3 Autumn Highlights for Landscape Photography
For many landscape photographers, autumn is the most eagerly anticipated time of year. Why? Well, surely no other season provides so much colour and atmosphere. The most obvious seasonal highlight is fall colour, when green leaves turn to rich shades of crimson, yellow, and orange. Meanwhile, cooler temperatures and changeable weather create highly atmospheric conditions to photograph. For example, autumn is the season of dewy and misty mornings, while ground frost can transform the landscape. The light can be dramatic and will often remain golden throughout the day due to the sun’s lower elevation. I always say that the key ingredient to any great landscape photo is ‘mood,’ and autumn provides oodles of it!
But before you rush outside with your camera, let’s take a quick look at a few of the seasonal highlights.
#1 Woodland & fall colour
Thinking of autumn, most people immediately conjure up visions of woodland and colourful foliage. The green pigment of deciduous leaves begins to break down in autumn and reveals other, much warmer, shades. In the UK, seasonal colour tends to peak around mid-October until early November, but it shifts slightly year to year and some years tend to be more impressive than others. Oak, beech and maple are among the trees that provide the best colour, while the bracken carpeting hills and moorland is now turning golden.
Timing is important. If you wish to capture the seasonal colour at its best, monitor changes in the landscape closely from the beginning of October onwards. Be prepared to react quickly once colours are nearing their peak – you may only have a week or so to capture the very best of the season, before strong winds strip trees of their foliage and leave them looking bare and wintry. This is a great opportunity to photograph woodland interiors and elevated views overlooking colourful, autumnal countryside.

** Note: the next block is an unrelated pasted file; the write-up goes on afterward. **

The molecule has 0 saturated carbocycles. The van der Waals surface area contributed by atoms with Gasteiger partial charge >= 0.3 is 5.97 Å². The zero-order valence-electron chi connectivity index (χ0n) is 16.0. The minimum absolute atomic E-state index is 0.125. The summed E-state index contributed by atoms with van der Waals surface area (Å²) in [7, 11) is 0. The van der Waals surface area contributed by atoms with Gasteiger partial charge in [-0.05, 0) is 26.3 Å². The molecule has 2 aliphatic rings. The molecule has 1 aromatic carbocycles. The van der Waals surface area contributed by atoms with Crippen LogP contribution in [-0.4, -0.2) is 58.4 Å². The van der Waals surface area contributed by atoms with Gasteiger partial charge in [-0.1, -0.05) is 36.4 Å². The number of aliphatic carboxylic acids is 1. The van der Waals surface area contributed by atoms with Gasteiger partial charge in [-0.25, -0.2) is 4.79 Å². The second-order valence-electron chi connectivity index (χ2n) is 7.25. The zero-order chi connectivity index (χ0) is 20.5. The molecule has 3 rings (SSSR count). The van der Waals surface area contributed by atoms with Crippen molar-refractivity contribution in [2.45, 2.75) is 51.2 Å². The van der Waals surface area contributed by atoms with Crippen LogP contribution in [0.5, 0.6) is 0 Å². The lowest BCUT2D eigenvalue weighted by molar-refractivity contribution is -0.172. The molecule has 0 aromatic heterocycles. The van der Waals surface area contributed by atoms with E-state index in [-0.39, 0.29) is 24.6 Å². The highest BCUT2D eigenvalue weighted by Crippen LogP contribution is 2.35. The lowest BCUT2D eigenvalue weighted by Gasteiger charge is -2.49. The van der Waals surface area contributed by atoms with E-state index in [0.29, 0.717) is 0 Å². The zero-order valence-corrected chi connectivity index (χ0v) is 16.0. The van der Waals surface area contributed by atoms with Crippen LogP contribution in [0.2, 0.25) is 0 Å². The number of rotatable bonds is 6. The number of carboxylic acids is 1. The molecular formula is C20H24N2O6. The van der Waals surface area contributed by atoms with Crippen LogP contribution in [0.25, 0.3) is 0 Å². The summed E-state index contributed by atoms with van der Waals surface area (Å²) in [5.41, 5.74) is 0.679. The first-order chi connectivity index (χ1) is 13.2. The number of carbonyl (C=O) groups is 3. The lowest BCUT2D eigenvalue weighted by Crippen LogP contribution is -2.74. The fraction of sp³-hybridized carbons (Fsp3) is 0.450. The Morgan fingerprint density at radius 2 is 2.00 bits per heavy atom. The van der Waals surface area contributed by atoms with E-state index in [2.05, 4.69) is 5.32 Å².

A polarising filter is a great accessory during autumn; by rotating the filter in its mount, you can reduce glare reflecting from wet and glossy foliage and therefore restore natural colour saturation. The filter can really help to intensify colours and bring an autumnal scene alive! Their effect is particularly obvious when shooting in woodland, so keep one attached at all times. Woodland can be a chaotic and challenging environment to photograph, so look for interesting features to enhance or harness your compositions – for example, paths, bridges, rivers and tree stumps. Light will be limited under a dense leaf canopy, so always use a tripod for stability.
Rich autumnal colours will be enhanced further by low, warm light. Therefore, set your alarm early and stay out late to benefit from the golden hours of sunlight. The day-length is relatively short in autumn, so you don’t even need to get up very early at this time of year – in other words, you can capture great light and still get plenty of Zzzzzzzs! No wonder outdoor photographers love this time of year. If you wish to enhance autumn colour further still, opt for a slightly warmer colour temperature than you might do normally. If you are a raw shooter, you can apply this during post processing. Alternatively, warm-up your images in-camera by selecting your camera’s Cloudy or Shade white balance preset. Don’t overdo it, though – you risk making highlights appear muddy if you are over zealous with colour temperature.
#2 Morning mist
I don’t know about you, but mist is amongst my favourite conditions for landscape photography. The mood that mist is able to convey can produce very special conditions for photography – better still when combined with autumnal looking scenery. Autumn is one of the optimum times of the year for mist, as the atmosphere is moist and temperatures can drop significantly overnight.
A clear, cool night together with a low wind speed will often result in radiation fog forming – so keep a close eye on the weather forecast throughout the months of autumn. An early start is important if you wish to capture the best of the conditions before any dew and mist evaporates in the morning sunshine. Set your alarm early and reach your chosen viewpoint before sunrise. Don’t wait for the sun to appear before taking photos, though – mist appears naturally blue and evocative prior to sunrise, adding even more mood to your shots. However, remember your camera’s auto white balance will attempt to neutralise these attractive cool tones, so try selecting your camera’s Daylight white balance instead.